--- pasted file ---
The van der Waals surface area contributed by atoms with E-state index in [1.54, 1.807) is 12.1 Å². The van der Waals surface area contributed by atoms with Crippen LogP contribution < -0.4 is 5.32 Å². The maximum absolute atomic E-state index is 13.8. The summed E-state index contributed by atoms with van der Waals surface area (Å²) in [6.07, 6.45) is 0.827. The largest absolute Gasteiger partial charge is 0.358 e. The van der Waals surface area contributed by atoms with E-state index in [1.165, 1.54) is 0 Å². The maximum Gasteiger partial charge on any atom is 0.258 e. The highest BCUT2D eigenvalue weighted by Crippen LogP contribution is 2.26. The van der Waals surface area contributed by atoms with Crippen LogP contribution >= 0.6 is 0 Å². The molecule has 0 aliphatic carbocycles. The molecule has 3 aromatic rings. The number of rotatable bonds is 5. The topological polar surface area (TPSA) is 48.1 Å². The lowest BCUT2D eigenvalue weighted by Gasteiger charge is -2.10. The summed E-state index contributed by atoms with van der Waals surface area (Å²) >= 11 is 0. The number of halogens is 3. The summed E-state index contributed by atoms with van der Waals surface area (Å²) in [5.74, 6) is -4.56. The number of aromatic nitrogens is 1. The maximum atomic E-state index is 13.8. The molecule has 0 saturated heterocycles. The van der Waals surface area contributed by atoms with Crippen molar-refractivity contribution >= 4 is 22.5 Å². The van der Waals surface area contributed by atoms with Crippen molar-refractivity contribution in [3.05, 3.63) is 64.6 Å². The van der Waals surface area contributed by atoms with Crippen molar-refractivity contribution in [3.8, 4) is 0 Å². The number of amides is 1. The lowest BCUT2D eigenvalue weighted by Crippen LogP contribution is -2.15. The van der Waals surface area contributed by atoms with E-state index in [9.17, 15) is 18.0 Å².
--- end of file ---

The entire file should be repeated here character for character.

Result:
The van der Waals surface area contributed by atoms with E-state index in [1.54, 1.807) is 12.1 Å². The van der Waals surface area contributed by atoms with Crippen LogP contribution < -0.4 is 5.32 Å². The maximum absolute atomic E-state index is 13.8. The summed E-state index contributed by atoms with van der Waals surface area (Å²) in [6.07, 6.45) is 0.827. The largest absolute Gasteiger partial charge is 0.358 e. The van der Waals surface area contributed by atoms with E-state index in [1.165, 1.54) is 0 Å². The maximum Gasteiger partial charge on any atom is 0.258 e. The highest BCUT2D eigenvalue weighted by Crippen LogP contribution is 2.26. The van der Waals surface area contributed by atoms with Crippen LogP contribution >= 0.6 is 0 Å². The molecule has 0 aliphatic carbocycles. The molecule has 3 aromatic rings. The number of rotatable bonds is 5. The topological polar surface area (TPSA) is 48.1 Å². The lowest BCUT2D eigenvalue weighted by Gasteiger charge is -2.10. The summed E-state index contributed by atoms with van der Waals surface area (Å²) >= 11 is 0. The number of halogens is 3. The summed E-state index contributed by atoms with van der Waals surface area (Å²) in [5.74, 6) is -4.56. The number of aromatic nitrogens is 1. The maximum atomic E-state index is 13.8. The molecule has 0 saturated heterocycles. The van der Waals surface area contributed by atoms with Crippen molar-refractivity contribution >= 4 is 22.5 Å². The van der Waals surface area contributed by atoms with Crippen molar-refractivity contribution in [3.05, 3.63) is 64.6 Å². The van der Waals surface area contributed by atoms with Crippen molar-refractivity contribution in [3.8, 4) is 0 Å². The number of amides is 1. The lowest BCUT2D eigenvalue weighted by Crippen LogP contribution is -2.15. The van der Waals surface area contributed by atoms with E-state index in [9.17, 15) is 18.0 Å².